THE best thing about Spain and their fantastic squad from Ireland's point of view is that Lionel Messi is from Argentina. He's the man who makes the best players in Spain hum and he's the man who makes sense of Barcelona's wonderful approach to the game.
Assessing Spain's chances against Ireland and in the rest of the Euro 2012 finals should be simple. Best players in the world, one of the best coaches and more experience of winning tournaments than any other country.
But, of course, it's not as simple as that. I've tried to dig a bit deeper and try find negatives which might help Giovanni Trapattoni and indeed every other coach in the competition.
On the face of it, if the attitude is right, if the preparation is right and if the players are not as tired as rumours have suggested, no team can top Spain in the bookmakers shop or anywhere else.
But that assessment is only useful for a speculative pre-tournament punt. We can really only wait to see if any weaknesses come to the surface when the games get under way.
So we look to what we know and there's a decent form line available from the big European club competitions this season.
I think Barcelona's Spanish heart looked frayed and worn by the time they bowed out to Chelsea in the Champions League semi-final. No matter how good players like Iniesta, Xavi Alonso, and Busquets are, there may well be a point where they have become sated by success.
Not consciously but perhaps the body eventually resists the need to function beyond normal limits after doing it for so long. In simple terms, it's hard to get excited by another medal.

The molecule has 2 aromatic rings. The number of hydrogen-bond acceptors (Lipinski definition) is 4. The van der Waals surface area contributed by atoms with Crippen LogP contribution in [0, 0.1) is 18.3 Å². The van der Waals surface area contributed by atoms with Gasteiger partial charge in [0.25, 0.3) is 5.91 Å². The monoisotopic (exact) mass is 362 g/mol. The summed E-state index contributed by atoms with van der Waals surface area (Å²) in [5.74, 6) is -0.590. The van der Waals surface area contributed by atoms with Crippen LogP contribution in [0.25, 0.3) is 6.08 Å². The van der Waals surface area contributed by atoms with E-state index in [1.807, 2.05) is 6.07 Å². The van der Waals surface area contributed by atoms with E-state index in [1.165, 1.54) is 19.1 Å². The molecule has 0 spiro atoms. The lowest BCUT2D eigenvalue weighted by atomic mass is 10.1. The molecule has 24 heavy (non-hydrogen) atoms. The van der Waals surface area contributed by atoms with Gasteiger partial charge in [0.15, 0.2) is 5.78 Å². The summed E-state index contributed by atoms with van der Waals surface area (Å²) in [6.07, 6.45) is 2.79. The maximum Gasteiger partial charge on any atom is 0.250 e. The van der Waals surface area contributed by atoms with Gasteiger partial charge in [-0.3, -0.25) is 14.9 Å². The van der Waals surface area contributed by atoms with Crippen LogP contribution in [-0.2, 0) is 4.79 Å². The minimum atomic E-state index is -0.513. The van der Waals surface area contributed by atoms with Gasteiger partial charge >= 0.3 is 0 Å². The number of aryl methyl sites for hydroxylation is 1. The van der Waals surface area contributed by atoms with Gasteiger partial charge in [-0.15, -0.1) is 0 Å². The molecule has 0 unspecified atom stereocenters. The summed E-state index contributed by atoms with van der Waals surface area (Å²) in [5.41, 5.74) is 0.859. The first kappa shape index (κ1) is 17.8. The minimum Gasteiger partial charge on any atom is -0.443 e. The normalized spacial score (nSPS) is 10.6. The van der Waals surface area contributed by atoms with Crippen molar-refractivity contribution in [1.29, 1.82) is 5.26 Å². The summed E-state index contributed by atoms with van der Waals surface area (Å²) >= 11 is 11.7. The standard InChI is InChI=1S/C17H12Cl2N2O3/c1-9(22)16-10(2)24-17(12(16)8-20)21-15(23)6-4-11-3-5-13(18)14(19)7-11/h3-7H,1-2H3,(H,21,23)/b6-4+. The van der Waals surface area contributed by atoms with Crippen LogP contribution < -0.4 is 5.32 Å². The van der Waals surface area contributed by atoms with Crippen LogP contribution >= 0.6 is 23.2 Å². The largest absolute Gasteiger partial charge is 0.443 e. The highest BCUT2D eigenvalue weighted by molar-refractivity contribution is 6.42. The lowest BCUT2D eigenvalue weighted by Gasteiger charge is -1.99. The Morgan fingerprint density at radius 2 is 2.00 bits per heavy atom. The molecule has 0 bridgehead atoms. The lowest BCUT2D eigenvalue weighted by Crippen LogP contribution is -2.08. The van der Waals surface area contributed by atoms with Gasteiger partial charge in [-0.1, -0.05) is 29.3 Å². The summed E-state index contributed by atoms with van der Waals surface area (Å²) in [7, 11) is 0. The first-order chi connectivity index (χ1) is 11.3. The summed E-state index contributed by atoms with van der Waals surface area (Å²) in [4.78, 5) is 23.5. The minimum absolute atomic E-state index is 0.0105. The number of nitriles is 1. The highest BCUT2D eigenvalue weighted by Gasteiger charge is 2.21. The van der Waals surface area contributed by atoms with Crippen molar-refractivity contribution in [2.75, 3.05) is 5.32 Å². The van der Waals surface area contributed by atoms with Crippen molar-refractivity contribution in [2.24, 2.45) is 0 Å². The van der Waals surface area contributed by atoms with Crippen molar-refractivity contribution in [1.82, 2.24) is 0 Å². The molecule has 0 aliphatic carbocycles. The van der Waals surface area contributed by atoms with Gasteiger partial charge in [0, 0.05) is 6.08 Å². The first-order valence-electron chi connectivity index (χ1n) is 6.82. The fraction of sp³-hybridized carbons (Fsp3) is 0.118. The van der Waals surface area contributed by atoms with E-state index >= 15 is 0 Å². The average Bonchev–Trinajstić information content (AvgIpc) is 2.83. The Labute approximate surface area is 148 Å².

That is a very simplistic view but relevant in this case. These players have won a quite extraordinary amount of trophies over the last six years and while I know that the hunger for winning never dies, it must at least be blunted by repetition at this stage.
It's always harder to win again after initial success and even harder to maintain your standards when you're part of a phenomenon as all the Barcelona players have been and indeed the rest of the Spanish squad at international level.
That is one possible negative for Spain and there are one or two more which Ireland fans can take some consolation from.
Most of Spain's success has been driven by the goals of David Villa and he's not around for this tournament.
I can't say I'd be overflowing with joy if I was Del Bosque contemplating the probability that Fernando Torres will be important to him.
Fernando Llorente looked like a decent player in the Europa League and he's also had a decent season for Athletic Bilbao in La Liga scoring 17 goals.
But his international experience is puny as indeed is the case with Alvaro Negredo, and Pedro Rodriguez, the other two strikers in the Spanish squad.
The other potential x-factor is the possibility that Del Bosque, with such a remarkable line-up of midfield talent, will do what he tried to do against England at Wembley and play without a recognised striker, hoping that pure talent will be enough.
It wasn't enough against what I think was an ordinary England side and that was a warning for him.
He's long enough at it to learn the lesson he needed to from the experience. I know I'm listing Spanish negatives as Irish positives but I am not for a second underestimating the good things Ireland bring to the Euro 2012 table.
Ireland will be organised, fit, sharp and hungry. Spain will have to break down a system which is conservative in nature and do it against determined professionals.
Spain will need to be in the right frame of mind to do that or Trapattoni's men could yet spring a surprise. But from where I'm sitting now, I can't see any way that it will happen.
If Spain click into gear, they will be almost impossible to beat and remain my tournament favourites.